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January courses offer accelerated way to complete spring coursework

While one semester has come to an end, another is soon to begin! For those students who may be looking to get a jump on the spring semester, Case Western Reserve is again offering a limited number of January Session classes.

This year’s January Session allows students to get a jumpstart on the spring semester and complete a course at an accelerated pace in January without encumbering additional tuition.

The list below represents January Session classes with availability as of Dec. 17. To learn more about the courses below, visit the Student Information System (SIS). January Session courses are denoted in SIS with course dates beginning Jan. 3.

CLSC (Classics) 295: Medical Terminology

Jan. 3–24

A self-paced, computer-assisted course on the classical foundations (etymology) of modern English as well as the basic principles on which roots, prefixes and suffixes combine to give precise meanings to composite words, which is then applied toward learning medical, biomedical and scientific terminology.

ENGL 325 and THTR 335: Shakespeare: Comedies/Romances

Jan. 4–22

Close reading of selected plays of Shakespeare in the genres of comedy and romance (e.g., The Merchant of Venice, Twelfth Night, Measure for Measure, The Tempest). Topics of discussion may include issues of sexual desire, gender roles, marriage, the family and genre conventions. Assessment may include opportunities for performance. 

A student may not receive credit for both ENGL 325 and ENGL 325C. Offered as ENGL 325, ENGL 325C, ENGL 425, and THTR 335. 

ITAL 101: Elementary Italian I (limited availability)

Jan. 3–24

This introductory course will stress mastery of the sound system and basic sentence structure of spoken and written Italian. Independent laboratory practice is a requirement.

PHIL 222: The Science of Happiness

Jan. 3–29

What actually makes us happy? Scientific research shows most of us get this badly wrong. For instance, money is far less important, and embracing negative emotions is far more important than most people realize. When philosophy first got started, it focused on the single most practically important question anyone can ask: How can I live a good life?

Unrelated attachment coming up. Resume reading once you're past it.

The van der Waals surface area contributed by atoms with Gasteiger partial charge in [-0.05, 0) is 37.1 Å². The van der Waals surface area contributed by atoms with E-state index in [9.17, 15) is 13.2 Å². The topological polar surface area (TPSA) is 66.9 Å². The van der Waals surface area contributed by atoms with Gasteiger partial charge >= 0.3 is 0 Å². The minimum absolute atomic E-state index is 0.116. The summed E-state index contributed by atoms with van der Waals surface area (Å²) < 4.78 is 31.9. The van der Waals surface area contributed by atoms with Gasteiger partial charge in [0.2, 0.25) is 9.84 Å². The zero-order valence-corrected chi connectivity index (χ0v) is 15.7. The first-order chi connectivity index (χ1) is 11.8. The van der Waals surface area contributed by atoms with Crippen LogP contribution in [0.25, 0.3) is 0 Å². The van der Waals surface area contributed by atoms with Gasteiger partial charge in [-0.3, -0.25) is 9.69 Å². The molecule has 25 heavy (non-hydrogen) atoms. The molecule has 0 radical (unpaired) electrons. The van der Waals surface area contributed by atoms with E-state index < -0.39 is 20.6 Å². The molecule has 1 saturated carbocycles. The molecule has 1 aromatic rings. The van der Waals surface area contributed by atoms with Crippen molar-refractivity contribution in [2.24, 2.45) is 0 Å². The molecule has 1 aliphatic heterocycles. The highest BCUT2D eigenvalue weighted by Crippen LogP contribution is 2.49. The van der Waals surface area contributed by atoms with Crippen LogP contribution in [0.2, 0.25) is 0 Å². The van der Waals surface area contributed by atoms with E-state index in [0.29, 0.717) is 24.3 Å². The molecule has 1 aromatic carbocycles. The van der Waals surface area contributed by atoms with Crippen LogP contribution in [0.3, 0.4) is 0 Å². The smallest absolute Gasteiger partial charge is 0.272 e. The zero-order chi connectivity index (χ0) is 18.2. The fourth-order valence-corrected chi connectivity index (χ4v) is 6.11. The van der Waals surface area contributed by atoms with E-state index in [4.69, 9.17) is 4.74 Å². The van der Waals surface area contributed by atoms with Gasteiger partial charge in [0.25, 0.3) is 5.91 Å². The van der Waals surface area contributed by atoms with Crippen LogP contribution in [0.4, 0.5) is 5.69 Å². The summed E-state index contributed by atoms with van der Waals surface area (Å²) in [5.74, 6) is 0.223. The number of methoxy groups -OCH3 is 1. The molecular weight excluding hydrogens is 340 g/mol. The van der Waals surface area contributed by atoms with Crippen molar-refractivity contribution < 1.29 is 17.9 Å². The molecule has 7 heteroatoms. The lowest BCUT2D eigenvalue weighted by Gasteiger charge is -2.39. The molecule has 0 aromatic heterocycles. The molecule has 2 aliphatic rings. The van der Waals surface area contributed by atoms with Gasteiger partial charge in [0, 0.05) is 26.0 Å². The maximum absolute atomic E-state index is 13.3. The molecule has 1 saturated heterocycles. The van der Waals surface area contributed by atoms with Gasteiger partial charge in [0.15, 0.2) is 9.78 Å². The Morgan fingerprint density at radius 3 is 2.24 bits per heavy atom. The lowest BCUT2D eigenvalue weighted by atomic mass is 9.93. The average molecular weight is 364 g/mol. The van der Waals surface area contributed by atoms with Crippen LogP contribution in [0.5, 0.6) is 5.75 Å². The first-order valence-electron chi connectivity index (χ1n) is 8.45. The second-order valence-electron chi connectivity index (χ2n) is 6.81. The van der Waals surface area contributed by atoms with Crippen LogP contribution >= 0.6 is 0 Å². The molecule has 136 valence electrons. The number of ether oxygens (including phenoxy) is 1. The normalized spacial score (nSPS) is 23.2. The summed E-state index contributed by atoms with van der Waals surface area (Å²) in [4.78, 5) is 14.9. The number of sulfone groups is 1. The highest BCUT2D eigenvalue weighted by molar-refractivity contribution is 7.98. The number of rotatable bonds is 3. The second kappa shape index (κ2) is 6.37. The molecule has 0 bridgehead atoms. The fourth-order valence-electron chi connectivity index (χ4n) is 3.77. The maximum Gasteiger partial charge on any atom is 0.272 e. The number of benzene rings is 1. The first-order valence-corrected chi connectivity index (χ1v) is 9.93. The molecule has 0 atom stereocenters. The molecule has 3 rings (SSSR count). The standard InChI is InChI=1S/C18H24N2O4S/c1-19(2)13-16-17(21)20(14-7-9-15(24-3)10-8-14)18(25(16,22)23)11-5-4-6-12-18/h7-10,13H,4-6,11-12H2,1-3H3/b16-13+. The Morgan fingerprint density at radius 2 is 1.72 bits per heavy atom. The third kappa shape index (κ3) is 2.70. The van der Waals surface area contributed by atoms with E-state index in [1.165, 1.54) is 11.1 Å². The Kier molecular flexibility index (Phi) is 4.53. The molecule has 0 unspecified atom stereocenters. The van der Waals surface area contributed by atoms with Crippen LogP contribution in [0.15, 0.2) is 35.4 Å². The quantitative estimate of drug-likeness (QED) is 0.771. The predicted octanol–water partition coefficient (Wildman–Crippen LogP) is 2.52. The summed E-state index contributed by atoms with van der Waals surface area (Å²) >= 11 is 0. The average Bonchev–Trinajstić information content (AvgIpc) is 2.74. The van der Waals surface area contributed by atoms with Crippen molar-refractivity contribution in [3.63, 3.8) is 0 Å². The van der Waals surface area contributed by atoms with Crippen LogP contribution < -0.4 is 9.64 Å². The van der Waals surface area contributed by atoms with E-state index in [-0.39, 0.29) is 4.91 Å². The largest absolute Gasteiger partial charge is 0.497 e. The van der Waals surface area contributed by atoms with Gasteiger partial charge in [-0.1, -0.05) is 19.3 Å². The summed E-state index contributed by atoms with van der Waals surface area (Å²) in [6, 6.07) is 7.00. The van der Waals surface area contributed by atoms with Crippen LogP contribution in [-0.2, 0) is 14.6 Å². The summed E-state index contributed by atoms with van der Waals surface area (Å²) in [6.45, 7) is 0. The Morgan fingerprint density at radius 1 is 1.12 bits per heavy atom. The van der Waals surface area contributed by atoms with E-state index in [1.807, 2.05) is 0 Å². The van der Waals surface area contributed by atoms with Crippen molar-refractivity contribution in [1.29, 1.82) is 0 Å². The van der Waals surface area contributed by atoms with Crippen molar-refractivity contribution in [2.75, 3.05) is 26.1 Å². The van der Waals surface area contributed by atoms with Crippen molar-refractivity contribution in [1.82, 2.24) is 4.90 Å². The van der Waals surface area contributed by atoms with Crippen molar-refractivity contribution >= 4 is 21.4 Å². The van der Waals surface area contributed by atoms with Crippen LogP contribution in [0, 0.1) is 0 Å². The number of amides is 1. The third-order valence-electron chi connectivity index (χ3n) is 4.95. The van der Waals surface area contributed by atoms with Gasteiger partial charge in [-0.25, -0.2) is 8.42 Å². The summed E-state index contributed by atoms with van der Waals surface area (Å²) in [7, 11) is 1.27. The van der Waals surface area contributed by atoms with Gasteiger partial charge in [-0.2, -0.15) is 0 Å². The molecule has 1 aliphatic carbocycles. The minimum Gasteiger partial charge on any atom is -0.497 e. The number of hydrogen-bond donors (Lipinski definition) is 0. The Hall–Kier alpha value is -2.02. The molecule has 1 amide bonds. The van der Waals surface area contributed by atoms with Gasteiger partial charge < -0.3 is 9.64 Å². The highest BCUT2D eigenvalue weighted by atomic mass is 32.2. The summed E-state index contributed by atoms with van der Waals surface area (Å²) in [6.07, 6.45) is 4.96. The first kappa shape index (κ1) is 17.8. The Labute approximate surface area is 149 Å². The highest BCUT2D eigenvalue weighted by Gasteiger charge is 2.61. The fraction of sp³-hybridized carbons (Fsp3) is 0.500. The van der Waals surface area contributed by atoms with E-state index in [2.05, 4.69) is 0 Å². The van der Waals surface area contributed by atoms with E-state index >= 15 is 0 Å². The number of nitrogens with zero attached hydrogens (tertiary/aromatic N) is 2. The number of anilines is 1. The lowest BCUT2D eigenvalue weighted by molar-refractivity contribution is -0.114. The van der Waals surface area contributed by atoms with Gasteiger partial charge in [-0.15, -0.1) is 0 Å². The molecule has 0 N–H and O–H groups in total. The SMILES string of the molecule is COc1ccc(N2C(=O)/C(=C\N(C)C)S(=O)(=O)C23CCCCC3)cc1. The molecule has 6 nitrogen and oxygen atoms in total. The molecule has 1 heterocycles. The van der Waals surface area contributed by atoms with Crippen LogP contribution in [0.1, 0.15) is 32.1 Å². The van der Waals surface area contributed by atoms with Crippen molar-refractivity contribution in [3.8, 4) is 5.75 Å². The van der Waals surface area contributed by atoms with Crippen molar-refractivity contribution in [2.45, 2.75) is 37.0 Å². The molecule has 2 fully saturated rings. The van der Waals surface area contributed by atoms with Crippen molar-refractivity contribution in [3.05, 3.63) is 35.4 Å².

A recent boom in scientific research is now validating insights from traditions that take this approach of philosophy as a way of life, including ancient Greek, eastern and continental schools of philosophy. 

Open to all students (no prerequisites), this course combines intellectual inquiry with experiential approaches, blending philosophical insight, evidence-based interventions and cutting-edge science. For instance, students will learn about approaches to emotion regulation and stress resilience all the way from the ancient Stoics to recently published work in psychological science. This course won’t make you happy. It will sometimes make you sad. It will expose you to tools that you can use to improve your physical and psychological well-being, and—most important of all—your sense of purpose in life.

SPAN 101: Elementary Spanish I (limited availability)

Jan. 3–22

This course is for students who wish to establish a solid foundation in the language. Open to students who have little or no prior knowledge of Spanish. The course will introduce the learner to all regular, stem-changing and irregular verbs. In addition, the comparison of ser v. estar, saber v. conocer, tener with noun expressions, emotional and mental states and prepositions of location. Students will learn the mechanics of pronoun usage; reflexive, direct object, indirect object and double object pronouns. Lexical expressions, useful vocabulary, nouns, adverbs and adjectives will be acquired via themed chapters. 

Cultural topics also will be explored, providing a glimpse into the daily life of Spanish-speaking countries. This course concludes with learning the past tense forms: preterit and imperfect.

Upon completion of the course, the student will be able to master basic conversation, listening, reading comprehension and writing skills related to everyday life, including appreciation and awareness of Hispanic multiculturalism.